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Volume 25, Number 12—December 2019
Books and Media

Antimicrobial Resistance in Bacteria from Livestock and Companion Animals

Suggested citation for this article

Stefan Schwarz; Lina Maria Cavaco; Jianzhong Shen
ASM Press, Washington DC, 2018
ISBN-10: 1555819796; ISBN-13: 978-1555819798
Pages: 712; Price: $120.00 (Hardcover)


Thumbnail of Antimicrobial Resistance in Bacteria from Livestock and Companion Animals

Figure. Antimicrobial Resistance in Bacteria from Livestock and Companion Animals

In this era of “superbugs” and rising antimicrobial resistance, Antimicrobial Resistance in Bacteria from Livestock and Companion Animals (Figure) is a valuable resource to better understand the contribution of animal-derived pathogens to this growing public health crisis. The use of antimicrobial drugs in animal populations is not without controversy; the underlying concern, of course, is that antimicrobial use in animals results in illness and death in humans. This text does not seek to specifically condemn or exonerate. Instead, it provides a comprehensive account of a very complicated topic, delving into the nuances needed to understand the what, where, when, and why of antimicrobial resistance in companion animals and livestock.

The text begins with a historical overview of the discovery of antimicrobial drugs and a detailed characterization of the indications for and regulation of their use in veterinary medicine. Salient technical issues are discussed, including antimicrobial susceptibility testing in veterinary pathogens, diagnostic methods for detecting antimicrobial resistance, and licensing of antimicrobial drugs. Overviews of the mechanisms of resistance to antimicrobial agents, including antibiotics, metals, and biocides, provide context to the main substance of the text: an exhaustive report of current antimicrobial resistance in a wide range of pathogens of veterinary and medical importance. The text closes with a look into the future of mitigating antimicrobial resistance in veterinary and production settings through monitoring, surveillance, and antimicrobial stewardship.

Antimicrobial Resistance in Bacteria from Livestock and Companion Animals presents a wealth of information and is a critical resource for anyone who studies, treats, or is affected by antimicrobial resistance in domesticated animals or the food products that come from them. Contributing authors are globally renowned experts in the field who have composed thoughtful and insightful accounts that generally walk the line between technically thorough and accessible to a broad audience. Whether one is interested in a specific pathogen or in policy to mitigate antimicrobial resistance, this text offers a comprehensive review of the increasingly urgent topic that is antimicrobial resistance in animal-derived pathogens.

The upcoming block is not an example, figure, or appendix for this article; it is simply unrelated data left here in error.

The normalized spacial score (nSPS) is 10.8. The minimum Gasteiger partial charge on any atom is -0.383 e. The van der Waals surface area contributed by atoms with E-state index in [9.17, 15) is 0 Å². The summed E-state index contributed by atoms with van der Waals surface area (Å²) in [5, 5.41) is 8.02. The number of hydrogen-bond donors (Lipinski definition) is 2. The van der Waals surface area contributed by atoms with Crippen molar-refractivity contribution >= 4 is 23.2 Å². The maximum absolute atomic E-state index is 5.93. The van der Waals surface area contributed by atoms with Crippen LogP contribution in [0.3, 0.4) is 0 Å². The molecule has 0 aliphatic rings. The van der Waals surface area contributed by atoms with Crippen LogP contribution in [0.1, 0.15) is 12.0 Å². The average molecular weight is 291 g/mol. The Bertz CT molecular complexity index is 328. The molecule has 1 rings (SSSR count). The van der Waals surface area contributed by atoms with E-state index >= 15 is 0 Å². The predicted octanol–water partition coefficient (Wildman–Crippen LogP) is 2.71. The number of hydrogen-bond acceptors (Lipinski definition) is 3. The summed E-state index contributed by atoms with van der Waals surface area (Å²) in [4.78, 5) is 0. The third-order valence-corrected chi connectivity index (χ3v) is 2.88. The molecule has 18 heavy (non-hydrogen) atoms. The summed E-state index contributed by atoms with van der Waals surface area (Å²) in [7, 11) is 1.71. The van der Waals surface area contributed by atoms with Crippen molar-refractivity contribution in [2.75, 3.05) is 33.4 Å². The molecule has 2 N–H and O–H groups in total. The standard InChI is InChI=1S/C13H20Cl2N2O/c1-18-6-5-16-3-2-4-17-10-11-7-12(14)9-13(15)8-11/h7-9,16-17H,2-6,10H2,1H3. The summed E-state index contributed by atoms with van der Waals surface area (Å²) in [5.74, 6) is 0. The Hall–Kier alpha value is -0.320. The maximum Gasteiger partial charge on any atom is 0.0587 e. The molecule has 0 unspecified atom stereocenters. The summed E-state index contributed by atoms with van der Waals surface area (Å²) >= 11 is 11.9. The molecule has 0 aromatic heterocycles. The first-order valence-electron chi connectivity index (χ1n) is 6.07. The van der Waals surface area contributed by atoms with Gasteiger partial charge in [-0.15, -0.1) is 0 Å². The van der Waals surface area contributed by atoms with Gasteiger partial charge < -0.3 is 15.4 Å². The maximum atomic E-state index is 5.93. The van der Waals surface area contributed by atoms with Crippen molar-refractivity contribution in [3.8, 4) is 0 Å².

Laurel ReddingComments to Author 

Author affiliation: University of Pennsylvania, Kennett Square, Pennsylvania, USA




Suggested citation for this article: Redding L. Antimicrobial resistance in bacteria from livestock and companion animals. Emerg Infect Dis. 2019 Dec [date cited].

DOI: 10.3201/eid2512.191193

Original Publication Date: 11/6/2019

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Table of Contents – Volume 25, Number 12—December 2019


Please use the form below to submit correspondence to the authors or contact them at the following address:

Laurel Redding, University of Pennsylvania New Bolton Center Hospital for Large Animals, 382 W Street Rd, Kennett Square, PA 19348-1691, USA

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Page created: November 06, 2019
Page updated: November 06, 2019
Page reviewed: November 06, 2019
The conclusions, findings, and opinions expressed by authors contributing to this journal do not necessarily reflect the official position of the U.S. Department of Health and Human Services, the Public Health Service, the Centers for Disease Control and Prevention, or the authors' affiliated institutions. Use of trade names is for identification only and does not imply endorsement by any of the groups named above.